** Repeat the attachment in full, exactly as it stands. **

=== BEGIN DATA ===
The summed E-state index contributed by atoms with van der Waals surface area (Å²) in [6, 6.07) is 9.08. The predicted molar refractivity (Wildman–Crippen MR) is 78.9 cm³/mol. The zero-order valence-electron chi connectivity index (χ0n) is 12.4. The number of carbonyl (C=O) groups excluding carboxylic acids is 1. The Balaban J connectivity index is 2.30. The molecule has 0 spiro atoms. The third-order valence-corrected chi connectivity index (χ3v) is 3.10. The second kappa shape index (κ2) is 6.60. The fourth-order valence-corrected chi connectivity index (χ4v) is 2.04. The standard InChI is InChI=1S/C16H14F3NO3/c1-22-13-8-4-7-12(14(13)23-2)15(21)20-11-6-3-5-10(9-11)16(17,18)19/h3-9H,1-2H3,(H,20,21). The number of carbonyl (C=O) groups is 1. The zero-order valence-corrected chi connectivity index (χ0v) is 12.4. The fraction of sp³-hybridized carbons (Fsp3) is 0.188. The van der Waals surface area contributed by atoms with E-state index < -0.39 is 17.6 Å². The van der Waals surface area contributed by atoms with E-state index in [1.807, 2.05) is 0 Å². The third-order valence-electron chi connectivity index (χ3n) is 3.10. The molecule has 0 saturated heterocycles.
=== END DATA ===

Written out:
The summed E-state index contributed by atoms with van der Waals surface area (Å²) in [6, 6.07) is 9.08. The predicted molar refractivity (Wildman–Crippen MR) is 78.9 cm³/mol. The zero-order valence-electron chi connectivity index (χ0n) is 12.4. The number of carbonyl (C=O) groups excluding carboxylic acids is 1. The Balaban J connectivity index is 2.30. The molecule has 0 spiro atoms. The third-order valence-corrected chi connectivity index (χ3v) is 3.10. The second kappa shape index (κ2) is 6.60. The fourth-order valence-corrected chi connectivity index (χ4v) is 2.04. The standard InChI is InChI=1S/C16H14F3NO3/c1-22-13-8-4-7-12(14(13)23-2)15(21)20-11-6-3-5-10(9-11)16(17,18)19/h3-9H,1-2H3,(H,20,21). The number of carbonyl (C=O) groups is 1. The zero-order valence-corrected chi connectivity index (χ0v) is 12.4. The fraction of sp³-hybridized carbons (Fsp3) is 0.188. The van der Waals surface area contributed by atoms with E-state index < -0.39 is 17.6 Å². The van der Waals surface area contributed by atoms with E-state index in [1.807, 2.05) is 0 Å². The third-order valence-electron chi connectivity index (χ3n) is 3.10. The molecule has 0 saturated heterocycles.